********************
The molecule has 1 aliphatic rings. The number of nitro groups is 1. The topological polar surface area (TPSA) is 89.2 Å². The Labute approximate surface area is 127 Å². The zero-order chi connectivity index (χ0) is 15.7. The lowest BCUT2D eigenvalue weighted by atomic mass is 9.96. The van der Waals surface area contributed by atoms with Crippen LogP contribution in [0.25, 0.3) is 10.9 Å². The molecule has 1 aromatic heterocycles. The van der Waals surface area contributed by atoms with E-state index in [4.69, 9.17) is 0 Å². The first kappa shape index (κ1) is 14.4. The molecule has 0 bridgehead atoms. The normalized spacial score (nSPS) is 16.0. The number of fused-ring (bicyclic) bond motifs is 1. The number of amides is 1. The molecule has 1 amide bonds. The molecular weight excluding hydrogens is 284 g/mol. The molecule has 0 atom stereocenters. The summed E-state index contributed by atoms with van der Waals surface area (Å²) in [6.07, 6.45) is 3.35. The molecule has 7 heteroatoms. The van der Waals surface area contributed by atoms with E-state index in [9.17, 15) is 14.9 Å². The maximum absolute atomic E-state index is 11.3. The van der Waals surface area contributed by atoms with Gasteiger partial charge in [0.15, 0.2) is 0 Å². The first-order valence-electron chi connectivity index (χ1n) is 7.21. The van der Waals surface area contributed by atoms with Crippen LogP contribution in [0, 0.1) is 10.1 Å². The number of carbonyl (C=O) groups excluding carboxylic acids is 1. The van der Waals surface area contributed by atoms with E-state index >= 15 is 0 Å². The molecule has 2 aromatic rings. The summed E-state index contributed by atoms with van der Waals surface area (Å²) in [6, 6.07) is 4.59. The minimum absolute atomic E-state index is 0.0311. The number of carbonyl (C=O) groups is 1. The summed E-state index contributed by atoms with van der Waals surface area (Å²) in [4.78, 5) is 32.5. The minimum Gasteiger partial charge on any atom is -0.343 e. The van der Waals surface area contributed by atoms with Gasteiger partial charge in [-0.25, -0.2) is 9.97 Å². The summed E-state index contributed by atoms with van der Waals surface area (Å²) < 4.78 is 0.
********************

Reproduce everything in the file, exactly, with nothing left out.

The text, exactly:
The molecule has 1 aliphatic rings. The number of nitro groups is 1. The topological polar surface area (TPSA) is 89.2 Å². The Labute approximate surface area is 127 Å². The zero-order chi connectivity index (χ0) is 15.7. The lowest BCUT2D eigenvalue weighted by atomic mass is 9.96. The van der Waals surface area contributed by atoms with Crippen LogP contribution in [0.25, 0.3) is 10.9 Å². The molecule has 1 aromatic heterocycles. The van der Waals surface area contributed by atoms with E-state index in [4.69, 9.17) is 0 Å². The first kappa shape index (κ1) is 14.4. The molecule has 0 bridgehead atoms. The normalized spacial score (nSPS) is 16.0. The number of fused-ring (bicyclic) bond motifs is 1. The number of amides is 1. The molecule has 1 amide bonds. The molecular weight excluding hydrogens is 284 g/mol. The molecule has 0 atom stereocenters. The summed E-state index contributed by atoms with van der Waals surface area (Å²) in [6.07, 6.45) is 3.35. The molecule has 7 heteroatoms. The van der Waals surface area contributed by atoms with E-state index in [9.17, 15) is 14.9 Å². The maximum absolute atomic E-state index is 11.3. The van der Waals surface area contributed by atoms with Gasteiger partial charge in [0.15, 0.2) is 0 Å². The first-order valence-electron chi connectivity index (χ1n) is 7.21. The van der Waals surface area contributed by atoms with Crippen LogP contribution in [0, 0.1) is 10.1 Å². The number of carbonyl (C=O) groups excluding carboxylic acids is 1. The van der Waals surface area contributed by atoms with E-state index >= 15 is 0 Å². The molecule has 2 aromatic rings. The summed E-state index contributed by atoms with van der Waals surface area (Å²) in [6, 6.07) is 4.59. The minimum absolute atomic E-state index is 0.0311. The number of carbonyl (C=O) groups is 1. The summed E-state index contributed by atoms with van der Waals surface area (Å²) in [4.78, 5) is 32.5. The minimum Gasteiger partial charge on any atom is -0.343 e. The van der Waals surface area contributed by atoms with Gasteiger partial charge in [-0.25, -0.2) is 9.97 Å². The summed E-state index contributed by atoms with van der Waals surface area (Å²) < 4.78 is 0.